Other than the case of Peter Cooper, the Jesuits were not aware of any other persons intending to hold them responsible for damages arising from the situation prevalent at the SpanishSchool until after the expiry of the Policy. Since the claimants did not communicate during the coverage period, either directly or indirectly, their intention to hold the Jesuits responsible for the damages they suffered, the duty to defend is not engaged.

Concerning the nine other victims named in the Jesuits’ lawyer’s letter delivered during the policy period, the Supreme Court of Canada held that the trial judge erred in finding that these constituted claims made during the policy period. The Supreme Court of Canada noted that the identity of these nine alleged victims was discovered by the Jesuits during their own investigations. However, “Nothing in the record suggests that [the Jesuit’s investigator] had the permission of the named victims to communicate this information.” As such, the Court held that these did not constitute “claims” within the meaning of the policy, and, further:

Consequently, [the investigator] could not make a claim within the meaning of the Policy. Moreover, a claim would need to communicate an intention to hold the Jesuits’ responsible for injuries suffered at the Spanish School. Without the victims’ permission, either express or implicit, [the Jesuit’s investigator] could not communicate such an intention on their behalf. In fact, it is unclear whether the nine victims ever had such an intention. It was, therefore, an error for the trial judge to conclude that there were claims made by these nine individuals. Notably, his error has nothing to do with the form of communication, i.e. direct versus indirect. The error related to what was or, more accurately, what was not communicated.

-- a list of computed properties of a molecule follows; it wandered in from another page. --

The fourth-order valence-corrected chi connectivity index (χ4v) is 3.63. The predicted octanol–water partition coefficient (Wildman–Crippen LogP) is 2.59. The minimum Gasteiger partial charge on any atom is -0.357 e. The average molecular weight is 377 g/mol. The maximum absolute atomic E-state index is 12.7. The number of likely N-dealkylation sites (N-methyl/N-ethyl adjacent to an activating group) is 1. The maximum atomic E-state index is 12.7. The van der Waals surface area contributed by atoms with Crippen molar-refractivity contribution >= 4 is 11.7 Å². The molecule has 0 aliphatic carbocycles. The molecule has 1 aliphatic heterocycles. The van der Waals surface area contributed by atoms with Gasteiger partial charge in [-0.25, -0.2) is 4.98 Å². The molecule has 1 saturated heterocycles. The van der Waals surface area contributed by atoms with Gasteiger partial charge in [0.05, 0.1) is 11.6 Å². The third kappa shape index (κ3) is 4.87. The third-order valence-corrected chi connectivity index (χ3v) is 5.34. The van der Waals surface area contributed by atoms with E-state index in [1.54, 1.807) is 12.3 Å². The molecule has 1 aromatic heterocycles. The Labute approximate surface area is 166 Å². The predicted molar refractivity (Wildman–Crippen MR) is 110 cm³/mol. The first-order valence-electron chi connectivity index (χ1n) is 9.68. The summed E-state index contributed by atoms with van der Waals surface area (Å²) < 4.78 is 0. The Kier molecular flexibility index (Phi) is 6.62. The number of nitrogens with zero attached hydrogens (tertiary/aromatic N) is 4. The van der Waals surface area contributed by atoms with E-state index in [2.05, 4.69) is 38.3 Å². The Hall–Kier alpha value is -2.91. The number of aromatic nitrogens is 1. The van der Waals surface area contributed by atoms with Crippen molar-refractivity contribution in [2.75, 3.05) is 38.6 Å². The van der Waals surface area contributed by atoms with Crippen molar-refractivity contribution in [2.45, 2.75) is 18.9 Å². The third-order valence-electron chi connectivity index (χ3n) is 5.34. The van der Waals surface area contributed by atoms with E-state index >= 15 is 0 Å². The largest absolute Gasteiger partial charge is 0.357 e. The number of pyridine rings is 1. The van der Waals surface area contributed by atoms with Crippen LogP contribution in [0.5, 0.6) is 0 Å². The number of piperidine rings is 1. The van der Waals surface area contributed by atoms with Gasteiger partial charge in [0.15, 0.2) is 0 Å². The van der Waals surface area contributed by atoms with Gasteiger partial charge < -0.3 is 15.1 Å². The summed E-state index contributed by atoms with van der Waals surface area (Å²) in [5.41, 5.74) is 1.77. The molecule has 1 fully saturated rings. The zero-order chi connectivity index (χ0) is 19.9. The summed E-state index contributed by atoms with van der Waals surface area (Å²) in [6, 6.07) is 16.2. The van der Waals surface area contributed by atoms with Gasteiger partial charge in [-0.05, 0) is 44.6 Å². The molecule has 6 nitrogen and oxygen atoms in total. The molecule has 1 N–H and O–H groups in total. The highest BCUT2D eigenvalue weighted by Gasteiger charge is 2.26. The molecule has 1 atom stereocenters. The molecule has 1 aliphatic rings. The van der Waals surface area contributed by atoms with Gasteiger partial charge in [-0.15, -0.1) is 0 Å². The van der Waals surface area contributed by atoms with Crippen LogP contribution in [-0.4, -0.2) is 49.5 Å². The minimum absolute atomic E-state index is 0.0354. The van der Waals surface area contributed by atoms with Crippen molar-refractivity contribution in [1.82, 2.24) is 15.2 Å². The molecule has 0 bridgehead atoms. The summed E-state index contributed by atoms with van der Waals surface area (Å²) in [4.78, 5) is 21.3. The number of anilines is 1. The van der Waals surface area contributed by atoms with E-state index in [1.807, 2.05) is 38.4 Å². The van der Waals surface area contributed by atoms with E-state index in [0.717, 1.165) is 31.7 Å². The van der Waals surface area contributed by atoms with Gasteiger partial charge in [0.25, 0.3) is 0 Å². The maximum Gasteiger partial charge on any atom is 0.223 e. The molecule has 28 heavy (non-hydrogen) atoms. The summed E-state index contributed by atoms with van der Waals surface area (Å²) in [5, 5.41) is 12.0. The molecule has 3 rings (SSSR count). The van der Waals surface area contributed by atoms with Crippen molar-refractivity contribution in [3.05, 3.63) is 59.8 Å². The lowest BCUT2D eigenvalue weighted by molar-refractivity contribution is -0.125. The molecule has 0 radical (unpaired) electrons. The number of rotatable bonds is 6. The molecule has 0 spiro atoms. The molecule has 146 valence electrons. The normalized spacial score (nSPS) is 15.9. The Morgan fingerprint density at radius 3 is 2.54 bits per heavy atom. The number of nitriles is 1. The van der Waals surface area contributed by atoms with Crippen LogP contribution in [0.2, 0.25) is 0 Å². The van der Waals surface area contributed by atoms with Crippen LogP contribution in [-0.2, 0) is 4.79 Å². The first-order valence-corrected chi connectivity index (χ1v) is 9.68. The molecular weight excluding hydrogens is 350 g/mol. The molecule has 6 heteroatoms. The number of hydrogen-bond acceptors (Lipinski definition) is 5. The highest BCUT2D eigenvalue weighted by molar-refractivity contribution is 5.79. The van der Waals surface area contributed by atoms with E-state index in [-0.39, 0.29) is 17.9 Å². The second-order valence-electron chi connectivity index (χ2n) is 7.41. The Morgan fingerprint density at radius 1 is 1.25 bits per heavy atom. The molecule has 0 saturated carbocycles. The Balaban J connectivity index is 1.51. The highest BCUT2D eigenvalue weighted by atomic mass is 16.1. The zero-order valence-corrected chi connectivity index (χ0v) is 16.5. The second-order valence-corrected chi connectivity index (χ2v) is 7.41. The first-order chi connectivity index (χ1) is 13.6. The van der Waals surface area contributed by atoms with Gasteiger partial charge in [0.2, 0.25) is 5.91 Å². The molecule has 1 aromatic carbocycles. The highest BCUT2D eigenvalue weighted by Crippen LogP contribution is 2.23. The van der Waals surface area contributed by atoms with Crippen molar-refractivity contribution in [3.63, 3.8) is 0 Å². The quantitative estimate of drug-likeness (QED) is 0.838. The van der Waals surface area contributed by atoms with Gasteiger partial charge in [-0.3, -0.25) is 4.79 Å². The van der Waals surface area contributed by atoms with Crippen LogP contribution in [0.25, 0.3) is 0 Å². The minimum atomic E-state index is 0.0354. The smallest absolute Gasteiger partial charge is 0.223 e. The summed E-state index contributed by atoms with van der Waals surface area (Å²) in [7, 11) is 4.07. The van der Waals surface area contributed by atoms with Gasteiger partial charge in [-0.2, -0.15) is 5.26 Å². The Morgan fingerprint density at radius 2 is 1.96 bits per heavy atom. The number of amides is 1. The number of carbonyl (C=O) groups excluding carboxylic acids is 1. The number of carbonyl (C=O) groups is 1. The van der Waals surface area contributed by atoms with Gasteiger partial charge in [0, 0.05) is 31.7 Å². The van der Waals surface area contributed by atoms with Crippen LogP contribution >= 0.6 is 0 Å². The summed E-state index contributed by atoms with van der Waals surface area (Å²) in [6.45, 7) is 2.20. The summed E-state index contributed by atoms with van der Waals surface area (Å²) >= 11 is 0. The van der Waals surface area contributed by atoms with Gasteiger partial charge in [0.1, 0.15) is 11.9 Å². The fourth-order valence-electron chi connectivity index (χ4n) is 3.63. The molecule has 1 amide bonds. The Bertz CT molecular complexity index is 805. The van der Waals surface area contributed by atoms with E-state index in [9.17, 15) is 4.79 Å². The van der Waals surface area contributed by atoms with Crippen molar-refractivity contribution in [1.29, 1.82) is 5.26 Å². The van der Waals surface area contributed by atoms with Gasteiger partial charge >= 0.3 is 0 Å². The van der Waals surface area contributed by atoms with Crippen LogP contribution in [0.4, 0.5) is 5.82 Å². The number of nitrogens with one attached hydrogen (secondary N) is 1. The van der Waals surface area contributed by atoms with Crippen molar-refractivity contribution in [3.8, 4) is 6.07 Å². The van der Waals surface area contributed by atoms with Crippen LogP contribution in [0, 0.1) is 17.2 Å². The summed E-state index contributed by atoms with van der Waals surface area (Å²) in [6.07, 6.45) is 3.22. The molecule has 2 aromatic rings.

In concluding, the Supreme Court of Canada explained that an occurrence policy would have covered the Jesuits in relation to the allegations made against them by the numerous alleged victims. However, their claims-made policy failed to afford coverage given that (with the exception of the Cooper claim) the “claims” were all made after the policy had expired or were never made at all (the nine alleged victims).

In short, pursuant to Jesuit Fathers, under claims-made policies the injured third party must actually communicate to the insured during the period of cover, either directly or indirectly, an intention to hold the insured responsible for damages suffered. Unless that occurs, the duty to defend is not engaged.